Configuring Cisco SG300-20 switch for Hyper-V networking

or rather networking in general on this switch..

As good and easy to use this SMB grade switch is, there’s a bit to do to get things going and not all of it is very straightforward/easy to find in the interface. I have the following requirements:

  • Hyper-V hosts are on the subnet, VLAN 10
  • iSCSI network is VLAN 20
  • Production VMs are on VLAN 100
  • Dev/Test VMs are on VLAN 200
  • SCVMM virtual machine does not live on the Hyper-V hosts it manages. It’s on a separate host on a home-conventional network
  • Domain Controller (of course does DNS work) is on the network too
  • The NAS and the switch are also on the network (the NAS is used for some video sharing in the house)

Quick diagram:


As is evident from the diagram, the switch will provide L2 and L3 connectivity for this network. The homegrade router as dumb as it is does not allow for a static route to be put in. With this in mind, here it is

1. Set the switch to have a static IP address. Out of the box, it does not have a static address. I gave it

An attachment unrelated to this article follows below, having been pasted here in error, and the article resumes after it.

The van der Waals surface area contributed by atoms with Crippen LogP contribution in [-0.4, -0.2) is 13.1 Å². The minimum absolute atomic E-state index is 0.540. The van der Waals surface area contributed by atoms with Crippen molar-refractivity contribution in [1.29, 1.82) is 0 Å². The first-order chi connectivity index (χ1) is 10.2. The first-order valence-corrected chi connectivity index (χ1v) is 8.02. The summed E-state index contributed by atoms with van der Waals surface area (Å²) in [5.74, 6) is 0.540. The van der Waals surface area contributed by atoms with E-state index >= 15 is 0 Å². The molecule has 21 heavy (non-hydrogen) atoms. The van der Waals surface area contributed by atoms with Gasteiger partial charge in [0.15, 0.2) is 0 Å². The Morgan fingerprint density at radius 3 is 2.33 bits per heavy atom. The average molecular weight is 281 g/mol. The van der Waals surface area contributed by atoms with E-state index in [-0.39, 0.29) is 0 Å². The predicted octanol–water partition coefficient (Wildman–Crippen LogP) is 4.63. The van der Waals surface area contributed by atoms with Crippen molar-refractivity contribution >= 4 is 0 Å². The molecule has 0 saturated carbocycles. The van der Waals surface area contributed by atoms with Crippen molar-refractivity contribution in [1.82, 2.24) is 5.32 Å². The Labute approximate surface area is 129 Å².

2. Before doing anything else, change the switch’s mode from L2 to L3. This is because the switch resets its config when the mode’s changed:


Save the config before going further.

3. Next, define the VLANs:


4. Next, define an interface for the VLAN that’s just been created. In other words, define the default gateway for this VLAN:


Quick note that until a device on this VLAN connects to the switch, the VLAN interface state is disabled:


5. Then go to Port to VLAN and tag the port with the new VLAN. Say a new host connects to port 5 on the switch:


I’ve left the mode to trunk, you could go with making it an access port.

6. Finally, if you need to create a static route to get to your home/another network, throw in a static route here (I didn’t need to)


This completes the switch side of things.

7. With the home router being a dumb device with nowhere to put in a static route, I resorted to throwing in static routes to the network manually into my management PC, the DC and the SCVMM machines:


8. It’s a given that the Hyper-V hosts will need the right VLAN tags in their NICs but here’s a screenshot of where/how for completion’s sake:


Happy days..

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